The 'No costs' nature of the retail leases
jurisdiction is often a significant consideration in deciding
whether or not to commence or defend claims in the Administrative
Recent changes to the Administrative Decisions TribunalAct 1997 (NSW) have altered this dynamic and made adverse
legal costs orders more likely.
Up until 31 December 2008, section 88 of the Act provided that
the Tribunal may award costs in relation to proceedings before it,
but only if it is satisfied that there are "special
circumstances" warranting an award of costs.
This changed significantly on 1 January 2009, section 88 being
amended to provide:
(1) Each party to proceedings before the Tribunal is to bear the
party's own costs in the proceedings, except as provided by
(1A) Subject to the rules of the Tribunal and any other Act or
law, the Tribunal may award costs in relation to proceedings before
it but only if it is satisfied that it is fair to do so having
regard to the following:
(a) whether a party has conducted the proceedings in a way
that unnecessarilydisadvantage the other party to the
proceedings by conduct such as:
failing to comply with an order or direction of the
Tribunal without reasonable excuse, or
failing to comply with this Act, the regulations, the rules
of the Tribunal or any relevant provisions of the enactment under
which the Tribunal has jurisdiction in relation to the proceedings,
asking for an adjournment as a result of a failure referred
to in subparagraph (i) or (ii), or
causing an adjournment, or
attempting to deceive another party or the Tribunal,
vexatiously conducting the proceedings;
(b) whether a party has been responsible for prolonging
unreasonably the time takento complete the
(c) the relative strength of claims made by each of the
parties, including whether aparty has made a claim that
has no tenable basis in fact or law;
(d) the nature and complexity of the proceedings;
(e) any other matter that the Tribunal considers
Much ink was spilt by members of the ADT as to what comprised
'special circumstances warranting an award of
costs' under the old version of section 88. As those words
no longer appear in the Act and the new section 88 extends to
applications and proceedings commenced but not finally determined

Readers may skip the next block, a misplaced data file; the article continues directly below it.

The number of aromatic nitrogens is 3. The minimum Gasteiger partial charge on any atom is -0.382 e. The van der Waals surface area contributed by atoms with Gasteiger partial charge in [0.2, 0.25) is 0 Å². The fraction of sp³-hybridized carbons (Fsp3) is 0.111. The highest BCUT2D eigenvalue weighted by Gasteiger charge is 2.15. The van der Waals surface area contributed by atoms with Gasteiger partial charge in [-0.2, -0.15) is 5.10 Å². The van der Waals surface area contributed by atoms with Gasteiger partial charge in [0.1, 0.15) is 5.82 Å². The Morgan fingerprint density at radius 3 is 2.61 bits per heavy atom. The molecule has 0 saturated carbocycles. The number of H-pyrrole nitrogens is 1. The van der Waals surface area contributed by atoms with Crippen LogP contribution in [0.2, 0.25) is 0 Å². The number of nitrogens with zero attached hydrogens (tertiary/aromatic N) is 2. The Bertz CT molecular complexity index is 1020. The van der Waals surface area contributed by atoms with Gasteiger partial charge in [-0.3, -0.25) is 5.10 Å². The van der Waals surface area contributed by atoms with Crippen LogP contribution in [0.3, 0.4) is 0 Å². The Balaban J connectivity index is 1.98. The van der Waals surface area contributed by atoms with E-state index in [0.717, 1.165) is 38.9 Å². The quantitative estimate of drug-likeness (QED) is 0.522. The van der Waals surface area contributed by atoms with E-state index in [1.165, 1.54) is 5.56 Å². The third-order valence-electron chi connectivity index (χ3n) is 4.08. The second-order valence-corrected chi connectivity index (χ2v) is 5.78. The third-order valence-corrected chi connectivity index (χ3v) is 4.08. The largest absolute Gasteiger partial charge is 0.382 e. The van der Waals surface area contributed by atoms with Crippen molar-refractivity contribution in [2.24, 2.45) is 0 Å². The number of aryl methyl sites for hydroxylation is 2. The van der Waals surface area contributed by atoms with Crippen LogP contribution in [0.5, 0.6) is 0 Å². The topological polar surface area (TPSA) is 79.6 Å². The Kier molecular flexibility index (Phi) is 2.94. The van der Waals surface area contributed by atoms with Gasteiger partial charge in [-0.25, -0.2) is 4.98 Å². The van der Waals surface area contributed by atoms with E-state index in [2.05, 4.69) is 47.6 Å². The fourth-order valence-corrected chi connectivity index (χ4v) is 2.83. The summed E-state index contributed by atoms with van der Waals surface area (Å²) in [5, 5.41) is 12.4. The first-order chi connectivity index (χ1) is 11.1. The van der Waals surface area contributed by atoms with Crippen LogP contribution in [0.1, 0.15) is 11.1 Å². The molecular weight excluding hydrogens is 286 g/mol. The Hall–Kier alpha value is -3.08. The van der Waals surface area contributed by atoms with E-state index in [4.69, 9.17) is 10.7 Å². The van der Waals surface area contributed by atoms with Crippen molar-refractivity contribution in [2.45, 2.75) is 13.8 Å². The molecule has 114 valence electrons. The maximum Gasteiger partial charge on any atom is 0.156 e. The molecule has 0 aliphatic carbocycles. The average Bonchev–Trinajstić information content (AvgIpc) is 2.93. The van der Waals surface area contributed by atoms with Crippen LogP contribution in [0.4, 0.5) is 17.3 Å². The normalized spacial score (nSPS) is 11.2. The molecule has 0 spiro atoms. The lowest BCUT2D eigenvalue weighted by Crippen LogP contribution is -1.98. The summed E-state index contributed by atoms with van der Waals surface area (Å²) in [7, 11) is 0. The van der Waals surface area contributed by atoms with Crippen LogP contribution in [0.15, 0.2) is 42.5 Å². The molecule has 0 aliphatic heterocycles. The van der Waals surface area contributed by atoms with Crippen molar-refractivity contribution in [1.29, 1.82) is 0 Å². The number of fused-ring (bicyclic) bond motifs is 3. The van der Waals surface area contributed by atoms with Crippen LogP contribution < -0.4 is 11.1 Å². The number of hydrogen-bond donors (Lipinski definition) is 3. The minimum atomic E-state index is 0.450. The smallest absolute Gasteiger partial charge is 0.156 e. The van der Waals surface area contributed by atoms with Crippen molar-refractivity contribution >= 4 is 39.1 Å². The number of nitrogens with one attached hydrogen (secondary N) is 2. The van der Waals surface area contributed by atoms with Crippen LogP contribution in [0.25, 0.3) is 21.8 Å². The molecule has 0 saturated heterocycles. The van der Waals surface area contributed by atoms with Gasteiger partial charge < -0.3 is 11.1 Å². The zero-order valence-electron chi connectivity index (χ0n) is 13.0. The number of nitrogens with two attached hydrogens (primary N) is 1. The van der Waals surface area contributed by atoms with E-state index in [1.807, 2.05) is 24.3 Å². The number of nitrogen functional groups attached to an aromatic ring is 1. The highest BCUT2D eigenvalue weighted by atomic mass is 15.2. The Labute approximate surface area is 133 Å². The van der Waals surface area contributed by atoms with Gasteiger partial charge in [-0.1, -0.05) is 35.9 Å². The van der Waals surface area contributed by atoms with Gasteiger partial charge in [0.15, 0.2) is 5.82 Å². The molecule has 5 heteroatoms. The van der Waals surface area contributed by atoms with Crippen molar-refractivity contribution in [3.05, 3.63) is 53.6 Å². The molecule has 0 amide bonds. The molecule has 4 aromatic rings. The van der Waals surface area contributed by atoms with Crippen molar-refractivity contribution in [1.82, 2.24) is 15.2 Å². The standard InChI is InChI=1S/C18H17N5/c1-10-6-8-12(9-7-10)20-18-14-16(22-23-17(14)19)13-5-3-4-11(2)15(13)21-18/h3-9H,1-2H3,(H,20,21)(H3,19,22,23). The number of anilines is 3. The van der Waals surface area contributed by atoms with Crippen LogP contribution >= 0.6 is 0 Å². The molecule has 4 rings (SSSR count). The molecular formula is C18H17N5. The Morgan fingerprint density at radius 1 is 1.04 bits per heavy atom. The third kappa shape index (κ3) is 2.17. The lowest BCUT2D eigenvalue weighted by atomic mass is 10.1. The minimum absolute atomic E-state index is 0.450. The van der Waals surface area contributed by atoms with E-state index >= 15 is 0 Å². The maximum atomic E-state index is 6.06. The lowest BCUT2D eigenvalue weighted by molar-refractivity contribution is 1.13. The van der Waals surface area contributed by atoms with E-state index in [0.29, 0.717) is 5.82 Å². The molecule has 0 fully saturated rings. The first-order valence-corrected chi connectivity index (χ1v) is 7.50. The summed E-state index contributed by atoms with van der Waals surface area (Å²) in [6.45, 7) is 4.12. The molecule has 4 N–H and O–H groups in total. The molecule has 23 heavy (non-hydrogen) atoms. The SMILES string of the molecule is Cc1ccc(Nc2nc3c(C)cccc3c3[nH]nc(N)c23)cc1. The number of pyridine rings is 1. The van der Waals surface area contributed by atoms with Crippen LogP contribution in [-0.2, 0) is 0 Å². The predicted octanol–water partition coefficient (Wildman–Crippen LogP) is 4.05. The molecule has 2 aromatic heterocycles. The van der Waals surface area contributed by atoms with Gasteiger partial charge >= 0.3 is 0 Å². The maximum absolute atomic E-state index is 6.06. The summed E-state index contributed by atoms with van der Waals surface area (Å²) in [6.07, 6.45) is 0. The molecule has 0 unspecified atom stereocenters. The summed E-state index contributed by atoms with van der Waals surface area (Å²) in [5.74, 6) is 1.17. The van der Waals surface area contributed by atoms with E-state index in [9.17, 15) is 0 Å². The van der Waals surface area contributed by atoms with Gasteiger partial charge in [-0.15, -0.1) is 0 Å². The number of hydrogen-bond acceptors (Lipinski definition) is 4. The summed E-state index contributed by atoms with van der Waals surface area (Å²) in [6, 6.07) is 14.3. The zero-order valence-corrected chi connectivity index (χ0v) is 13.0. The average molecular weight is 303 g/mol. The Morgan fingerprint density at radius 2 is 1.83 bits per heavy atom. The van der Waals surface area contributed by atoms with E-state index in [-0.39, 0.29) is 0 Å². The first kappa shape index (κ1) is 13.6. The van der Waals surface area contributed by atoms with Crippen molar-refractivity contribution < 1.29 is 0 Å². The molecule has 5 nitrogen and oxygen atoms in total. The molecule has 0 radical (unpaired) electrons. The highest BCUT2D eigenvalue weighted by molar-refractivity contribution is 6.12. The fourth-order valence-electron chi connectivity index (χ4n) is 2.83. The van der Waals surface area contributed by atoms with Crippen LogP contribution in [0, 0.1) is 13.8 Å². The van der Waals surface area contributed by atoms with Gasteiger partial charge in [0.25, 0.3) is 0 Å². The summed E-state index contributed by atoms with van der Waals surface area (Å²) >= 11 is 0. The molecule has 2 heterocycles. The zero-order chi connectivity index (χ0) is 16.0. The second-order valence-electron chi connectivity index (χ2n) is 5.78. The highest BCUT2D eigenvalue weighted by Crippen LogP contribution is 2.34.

before 1 January 2009, that bank of authority now seems
The new section 88 expands the circumstances in which a party
may be ordered to pay its opponent's legal costs. It also
enhances accessibility to the criteria to be applied by the
Tribunal, previously a mystery to the uninitiated.
However, in enabling the Tribunal to take into account
'any other matter that the Tribunal considers
relevant', the new subsection 88(1A)(e) leaves the door
wide open to complexity and uncertainty. This, in time, will give
rise to the development of a new bank of authority as to whether
the Tribunal should be satisfied that it is fair to order legal
costs. In the interim, we are left to speculate.
t (02) 9931 4940
t (03) 9612 8282
t (03) 9612 8247
The content of this article is intended to provide a general
guide to the subject matter. Specialist advice should be sought
about your specific circumstances.
To print this article, all you need is to be registered on Mondaq.com.
Click to Login as an existing user or Register so you can print this article.
The Council announced planning policies to encourage more inner suburban retirement village and aged care development.
Some comments from our readers… “The articles are extremely timely and highly applicable” “I often find critical information not available elsewhere” “As in-house counsel, Mondaq’s service is of great value”
Register for Access and our Free Biweekly Alert for
This service is completely free. Access 250,000 archived articles from 100+ countries and get a personalised email twice a week covering developments (and yes, our lawyers like to think you’ve read our Disclaimer).